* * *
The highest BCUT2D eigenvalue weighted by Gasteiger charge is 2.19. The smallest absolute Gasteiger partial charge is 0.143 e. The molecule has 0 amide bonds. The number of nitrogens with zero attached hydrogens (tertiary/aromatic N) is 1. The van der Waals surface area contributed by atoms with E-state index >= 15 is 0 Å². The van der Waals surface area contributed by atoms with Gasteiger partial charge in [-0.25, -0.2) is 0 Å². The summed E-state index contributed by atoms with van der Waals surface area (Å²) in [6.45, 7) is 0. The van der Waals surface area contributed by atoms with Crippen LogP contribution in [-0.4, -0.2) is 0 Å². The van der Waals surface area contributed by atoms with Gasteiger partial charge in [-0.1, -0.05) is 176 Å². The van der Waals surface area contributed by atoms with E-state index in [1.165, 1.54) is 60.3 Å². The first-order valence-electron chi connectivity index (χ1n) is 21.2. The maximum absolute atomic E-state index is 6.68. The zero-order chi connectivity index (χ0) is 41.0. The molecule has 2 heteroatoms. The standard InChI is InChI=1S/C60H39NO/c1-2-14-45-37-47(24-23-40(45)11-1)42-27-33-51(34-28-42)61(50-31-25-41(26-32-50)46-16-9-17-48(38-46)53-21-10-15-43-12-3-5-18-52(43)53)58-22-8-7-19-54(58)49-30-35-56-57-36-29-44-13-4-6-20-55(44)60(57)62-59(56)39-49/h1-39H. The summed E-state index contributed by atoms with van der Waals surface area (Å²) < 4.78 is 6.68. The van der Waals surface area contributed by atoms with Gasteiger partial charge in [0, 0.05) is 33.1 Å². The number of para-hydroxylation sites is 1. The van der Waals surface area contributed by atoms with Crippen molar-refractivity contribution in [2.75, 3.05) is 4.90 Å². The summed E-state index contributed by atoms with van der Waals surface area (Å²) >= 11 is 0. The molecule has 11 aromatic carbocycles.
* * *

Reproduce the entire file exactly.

The highest BCUT2D eigenvalue weighted by Gasteiger charge is 2.19. The smallest absolute Gasteiger partial charge is 0.143 e. The molecule has 0 amide bonds. The number of nitrogens with zero attached hydrogens (tertiary/aromatic N) is 1. The van der Waals surface area contributed by atoms with E-state index >= 15 is 0 Å². The van der Waals surface area contributed by atoms with Gasteiger partial charge in [-0.25, -0.2) is 0 Å². The summed E-state index contributed by atoms with van der Waals surface area (Å²) in [6.45, 7) is 0. The van der Waals surface area contributed by atoms with Crippen LogP contribution in [-0.4, -0.2) is 0 Å². The van der Waals surface area contributed by atoms with Gasteiger partial charge in [-0.1, -0.05) is 176 Å². The van der Waals surface area contributed by atoms with E-state index in [1.165, 1.54) is 60.3 Å². The first-order valence-electron chi connectivity index (χ1n) is 21.2. The maximum absolute atomic E-state index is 6.68. The zero-order chi connectivity index (χ0) is 41.0. The molecule has 2 heteroatoms. The standard InChI is InChI=1S/C60H39NO/c1-2-14-45-37-47(24-23-40(45)11-1)42-27-33-51(34-28-42)61(50-31-25-41(26-32-50)46-16-9-17-48(38-46)53-21-10-15-43-12-3-5-18-52(43)53)58-22-8-7-19-54(58)49-30-35-56-57-36-29-44-13-4-6-20-55(44)60(57)62-59(56)39-49/h1-39H. The summed E-state index contributed by atoms with van der Waals surface area (Å²) < 4.78 is 6.68. The van der Waals surface area contributed by atoms with Gasteiger partial charge in [0, 0.05) is 33.1 Å². The number of para-hydroxylation sites is 1. The van der Waals surface area contributed by atoms with Crippen molar-refractivity contribution in [2.75, 3.05) is 4.90 Å². The summed E-state index contributed by atoms with van der Waals surface area (Å²) >= 11 is 0. The molecule has 11 aromatic carbocycles.